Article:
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Florida's Nursing Workforce

  • More than 250,000 RN's

  • Majority work in acute and critical care

  • 11% of RN's are male and the number continues to grow

  • Diverse ethnic and racial population

  • Majority work in nursing fields

  • Demand for nurses outpaces supply



NURSING is a personally rewarding and inspiring career.


The historical view of nurses being an assistant to the physician who simply carries out the orders of the physician are no longer accurate.  With the increasing complexity of patient needs and growing technological advancements in healthcare nurses now require greater knowledge, skill and critical thinking.


Nursing practice is based on scientific knowledge from the biological, physical, behavioral, and social sciences. Nurses have a strong educational background that prepares them to think critically, care for those with health problems, and use their knowledge to promote health and prevent disease.

Lifelong learning, self-awareness, intellectual ability, and a commitment to professional growth are required of all nurses. All nurses work together with other health practitioners as part of the health care team.

Nurses have choices in areas of specialty, education degrees, and places to work.


The Florida Center of Nursing (FCN) estimates that by 2025 Florida will have a shortage of at least 56,000 RN’s and 12,500 LPN’s.  (SEE


Advances in medicine and the increasing complexity of health care delivery systems require a better educated nursing workforce and changes in the way nurses deliver care. A series of reports over the past decade from the Institute of Medicine (IOM), Robert Wood Johnson Foundation, American Hospital Association, National Governor’s Association, Florida’s Office of Program Policy Analysis and Government Accountability (OPPAGA) support the need for changes in the health care delivery system.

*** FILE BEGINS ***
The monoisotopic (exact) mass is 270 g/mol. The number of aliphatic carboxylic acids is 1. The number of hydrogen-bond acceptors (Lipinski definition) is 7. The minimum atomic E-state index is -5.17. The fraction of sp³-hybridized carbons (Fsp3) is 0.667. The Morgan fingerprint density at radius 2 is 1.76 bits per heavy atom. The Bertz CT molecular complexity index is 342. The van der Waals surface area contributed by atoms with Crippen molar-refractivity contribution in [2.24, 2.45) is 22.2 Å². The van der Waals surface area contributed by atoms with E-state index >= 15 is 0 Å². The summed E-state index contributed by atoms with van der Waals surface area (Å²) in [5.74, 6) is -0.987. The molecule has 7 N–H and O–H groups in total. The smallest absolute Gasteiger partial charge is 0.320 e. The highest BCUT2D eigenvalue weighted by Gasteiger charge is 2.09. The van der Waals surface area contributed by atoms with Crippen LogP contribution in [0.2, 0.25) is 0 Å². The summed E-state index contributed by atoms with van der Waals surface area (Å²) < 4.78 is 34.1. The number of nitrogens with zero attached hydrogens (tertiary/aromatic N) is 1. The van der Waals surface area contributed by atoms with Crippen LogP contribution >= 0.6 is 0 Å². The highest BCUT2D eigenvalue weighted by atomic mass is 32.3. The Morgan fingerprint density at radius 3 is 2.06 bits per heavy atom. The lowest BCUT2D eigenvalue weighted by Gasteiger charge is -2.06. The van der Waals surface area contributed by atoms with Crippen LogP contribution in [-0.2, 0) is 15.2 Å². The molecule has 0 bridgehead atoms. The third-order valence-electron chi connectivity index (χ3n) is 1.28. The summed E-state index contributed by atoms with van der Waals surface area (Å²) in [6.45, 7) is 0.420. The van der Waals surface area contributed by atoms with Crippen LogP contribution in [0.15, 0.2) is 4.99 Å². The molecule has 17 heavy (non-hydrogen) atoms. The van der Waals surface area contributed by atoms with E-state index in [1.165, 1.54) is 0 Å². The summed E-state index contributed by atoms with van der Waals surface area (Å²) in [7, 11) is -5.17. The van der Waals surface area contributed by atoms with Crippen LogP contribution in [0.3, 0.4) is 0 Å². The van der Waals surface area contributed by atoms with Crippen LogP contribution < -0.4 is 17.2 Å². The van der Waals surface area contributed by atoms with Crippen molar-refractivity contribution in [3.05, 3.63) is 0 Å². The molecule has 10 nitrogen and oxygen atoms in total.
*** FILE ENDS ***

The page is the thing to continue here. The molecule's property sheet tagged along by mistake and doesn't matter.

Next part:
The Future of Nursing: Leading Change, Advancing Health, a landmark IOM report published in 2010, identifies the nursing profession - the largest health care profession (250,000 in Florida) - as central to providing all Americans access to high-quality, cost-effective care. To help achieve this, the report concludes that: 

  • Nurses should practice to the full extent of their education and training.

  • Nurses should achieve higher levels of education and training through an improved education system that promotes seamless academic progression. 

  • Nurses should be full partners, with physicians and other health care professionals, in redesigning health care in the United States.

These changes in healthcare needs has made nursing a growing profession with critical needs for nurses in all areas of healthcare!


For more information about nursing visit:

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